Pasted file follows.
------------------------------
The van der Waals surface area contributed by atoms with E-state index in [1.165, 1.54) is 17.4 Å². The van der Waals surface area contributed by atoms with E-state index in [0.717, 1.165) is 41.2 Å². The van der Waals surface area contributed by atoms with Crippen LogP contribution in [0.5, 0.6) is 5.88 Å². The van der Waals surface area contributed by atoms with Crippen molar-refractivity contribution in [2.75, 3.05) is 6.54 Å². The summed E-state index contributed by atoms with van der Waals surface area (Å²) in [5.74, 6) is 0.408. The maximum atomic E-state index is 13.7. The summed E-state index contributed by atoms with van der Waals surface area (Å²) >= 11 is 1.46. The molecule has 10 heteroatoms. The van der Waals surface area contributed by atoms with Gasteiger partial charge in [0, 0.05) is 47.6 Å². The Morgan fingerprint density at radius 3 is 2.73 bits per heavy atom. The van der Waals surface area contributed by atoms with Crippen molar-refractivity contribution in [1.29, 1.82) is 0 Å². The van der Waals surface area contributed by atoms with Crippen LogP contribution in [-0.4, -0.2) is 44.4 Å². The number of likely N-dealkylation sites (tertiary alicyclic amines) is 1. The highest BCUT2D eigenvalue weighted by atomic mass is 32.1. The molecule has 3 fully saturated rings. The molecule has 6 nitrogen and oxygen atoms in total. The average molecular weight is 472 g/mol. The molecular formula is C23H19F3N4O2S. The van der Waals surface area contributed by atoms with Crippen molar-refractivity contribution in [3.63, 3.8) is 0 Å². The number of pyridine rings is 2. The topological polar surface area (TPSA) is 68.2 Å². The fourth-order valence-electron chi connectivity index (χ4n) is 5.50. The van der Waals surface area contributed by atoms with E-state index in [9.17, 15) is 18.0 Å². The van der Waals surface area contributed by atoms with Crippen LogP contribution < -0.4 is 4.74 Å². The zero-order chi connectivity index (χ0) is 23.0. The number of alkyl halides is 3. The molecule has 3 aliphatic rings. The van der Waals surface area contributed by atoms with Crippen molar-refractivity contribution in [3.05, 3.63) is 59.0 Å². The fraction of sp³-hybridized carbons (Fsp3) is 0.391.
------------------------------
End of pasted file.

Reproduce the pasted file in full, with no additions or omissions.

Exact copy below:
The van der Waals surface area contributed by atoms with E-state index in [1.165, 1.54) is 17.4 Å². The van der Waals surface area contributed by atoms with E-state index in [0.717, 1.165) is 41.2 Å². The van der Waals surface area contributed by atoms with Crippen LogP contribution in [0.5, 0.6) is 5.88 Å². The van der Waals surface area contributed by atoms with Crippen molar-refractivity contribution in [2.75, 3.05) is 6.54 Å². The summed E-state index contributed by atoms with van der Waals surface area (Å²) in [5.74, 6) is 0.408. The maximum atomic E-state index is 13.7. The summed E-state index contributed by atoms with van der Waals surface area (Å²) >= 11 is 1.46. The molecule has 10 heteroatoms. The van der Waals surface area contributed by atoms with Gasteiger partial charge in [0, 0.05) is 47.6 Å². The Morgan fingerprint density at radius 3 is 2.73 bits per heavy atom. The van der Waals surface area contributed by atoms with Crippen molar-refractivity contribution in [1.29, 1.82) is 0 Å². The van der Waals surface area contributed by atoms with Crippen LogP contribution in [-0.4, -0.2) is 44.4 Å². The number of likely N-dealkylation sites (tertiary alicyclic amines) is 1. The highest BCUT2D eigenvalue weighted by atomic mass is 32.1. The molecule has 3 fully saturated rings. The molecule has 6 nitrogen and oxygen atoms in total. The average molecular weight is 472 g/mol. The molecular formula is C23H19F3N4O2S. The van der Waals surface area contributed by atoms with Crippen molar-refractivity contribution in [3.63, 3.8) is 0 Å². The number of pyridine rings is 2. The topological polar surface area (TPSA) is 68.2 Å². The fourth-order valence-electron chi connectivity index (χ4n) is 5.50. The van der Waals surface area contributed by atoms with E-state index in [9.17, 15) is 18.0 Å². The van der Waals surface area contributed by atoms with Crippen LogP contribution < -0.4 is 4.74 Å². The zero-order chi connectivity index (χ0) is 23.0. The number of alkyl halides is 3. The molecule has 3 aliphatic rings. The van der Waals surface area contributed by atoms with Crippen molar-refractivity contribution in [3.05, 3.63) is 59.0 Å². The fraction of sp³-hybridized carbons (Fsp3) is 0.391.